“We were seeing large computational problems where the time to solution was being dominated by the movement of data rather than the number of computations. We reasoned that as the computations got faster and faster, the memory wall would get too high to be able to reach an exaflop. The calculations would be limited by the speed of the memory,” Geist said.
The Solution: Frontier reduces the height of the memory wall by having stacked, high-bandwidth memory soldered directly onto its GPUs, which increases the system’s data-moving speed by an order of magnitude.
ESG 2008: “A Resiliency Challenge deals with the ability of a system to continue operation in the presence of either faults or performance fluctuations. This concern grew out of not only the explosive growth in component count for the larger systems, but also out of the need to use advanced technology at lower voltage levels, where individual devices and circuits become more and more sensitive to local operating environments, and new classes of aging effects become significant.”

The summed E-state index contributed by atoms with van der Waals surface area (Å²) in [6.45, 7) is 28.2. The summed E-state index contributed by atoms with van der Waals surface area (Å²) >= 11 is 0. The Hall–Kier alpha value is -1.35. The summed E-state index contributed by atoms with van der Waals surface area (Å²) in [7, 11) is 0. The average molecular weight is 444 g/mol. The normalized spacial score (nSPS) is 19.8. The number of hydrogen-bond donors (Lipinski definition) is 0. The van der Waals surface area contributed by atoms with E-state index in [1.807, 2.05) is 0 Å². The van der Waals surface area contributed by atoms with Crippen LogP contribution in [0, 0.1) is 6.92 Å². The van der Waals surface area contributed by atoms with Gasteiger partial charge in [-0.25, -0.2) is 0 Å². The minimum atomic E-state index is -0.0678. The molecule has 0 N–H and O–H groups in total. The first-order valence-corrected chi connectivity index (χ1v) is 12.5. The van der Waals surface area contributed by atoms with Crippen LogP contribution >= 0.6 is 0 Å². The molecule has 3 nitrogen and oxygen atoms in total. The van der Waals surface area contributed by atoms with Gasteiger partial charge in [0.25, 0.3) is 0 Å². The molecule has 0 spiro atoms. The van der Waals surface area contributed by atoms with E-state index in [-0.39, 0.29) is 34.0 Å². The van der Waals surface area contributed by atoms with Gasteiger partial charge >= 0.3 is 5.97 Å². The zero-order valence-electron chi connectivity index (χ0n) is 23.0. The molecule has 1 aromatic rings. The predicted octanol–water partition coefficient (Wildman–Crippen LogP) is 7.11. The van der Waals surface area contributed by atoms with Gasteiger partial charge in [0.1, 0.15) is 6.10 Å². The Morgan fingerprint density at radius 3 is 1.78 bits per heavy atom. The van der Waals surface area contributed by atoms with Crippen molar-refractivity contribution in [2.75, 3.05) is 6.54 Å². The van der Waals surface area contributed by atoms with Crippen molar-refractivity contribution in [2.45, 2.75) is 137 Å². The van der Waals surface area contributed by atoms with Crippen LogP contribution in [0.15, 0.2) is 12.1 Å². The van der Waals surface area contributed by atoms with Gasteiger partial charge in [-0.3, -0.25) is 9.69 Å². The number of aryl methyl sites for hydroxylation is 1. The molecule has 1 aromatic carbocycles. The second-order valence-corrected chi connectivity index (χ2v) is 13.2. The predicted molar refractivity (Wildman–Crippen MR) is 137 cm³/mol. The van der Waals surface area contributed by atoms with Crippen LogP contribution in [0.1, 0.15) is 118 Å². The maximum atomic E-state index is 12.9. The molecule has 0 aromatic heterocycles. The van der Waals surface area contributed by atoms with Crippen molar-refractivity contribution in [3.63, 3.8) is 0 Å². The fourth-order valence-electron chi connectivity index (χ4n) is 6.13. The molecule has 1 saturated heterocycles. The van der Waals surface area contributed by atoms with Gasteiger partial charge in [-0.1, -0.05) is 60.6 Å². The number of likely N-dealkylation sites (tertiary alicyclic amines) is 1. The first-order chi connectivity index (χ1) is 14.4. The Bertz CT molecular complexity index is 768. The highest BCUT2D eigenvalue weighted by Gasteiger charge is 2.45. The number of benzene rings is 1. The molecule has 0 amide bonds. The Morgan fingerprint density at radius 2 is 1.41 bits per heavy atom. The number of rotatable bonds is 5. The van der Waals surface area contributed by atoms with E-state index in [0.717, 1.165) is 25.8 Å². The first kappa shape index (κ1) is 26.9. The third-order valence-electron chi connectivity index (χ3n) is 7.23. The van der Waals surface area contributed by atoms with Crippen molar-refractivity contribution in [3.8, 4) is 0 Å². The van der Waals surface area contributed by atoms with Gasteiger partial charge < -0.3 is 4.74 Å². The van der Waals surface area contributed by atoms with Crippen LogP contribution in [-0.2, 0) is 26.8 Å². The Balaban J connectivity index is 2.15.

The Problem: Exascale systems were expected to become so large and so complex that computer failure rates would increase to the point of becoming insurmountable.
“Extrapolating from 2009 error rates, we predicted that exascale system failures might happen faster than you could checkpoint a job. If the failure rate got this high, then traditional supercomputer applications would not be able to roll back to a checkpoint and make forward progress,” Geist said.
The Solution: DOE’s 8-year investment in the FastForward and DesignForward program with vendors to increase reliability has led to chips that are much more tolerant of failures. Vendors also made their networks and system software much more adaptive so systems could continue despite component failures. In addition to this, Frontier’s on-node, non-volatile memory reduced the checkpoint times from minutes to seconds—so even though failure rates increased, the checkpoint time is still much shorter than the mean time to failure.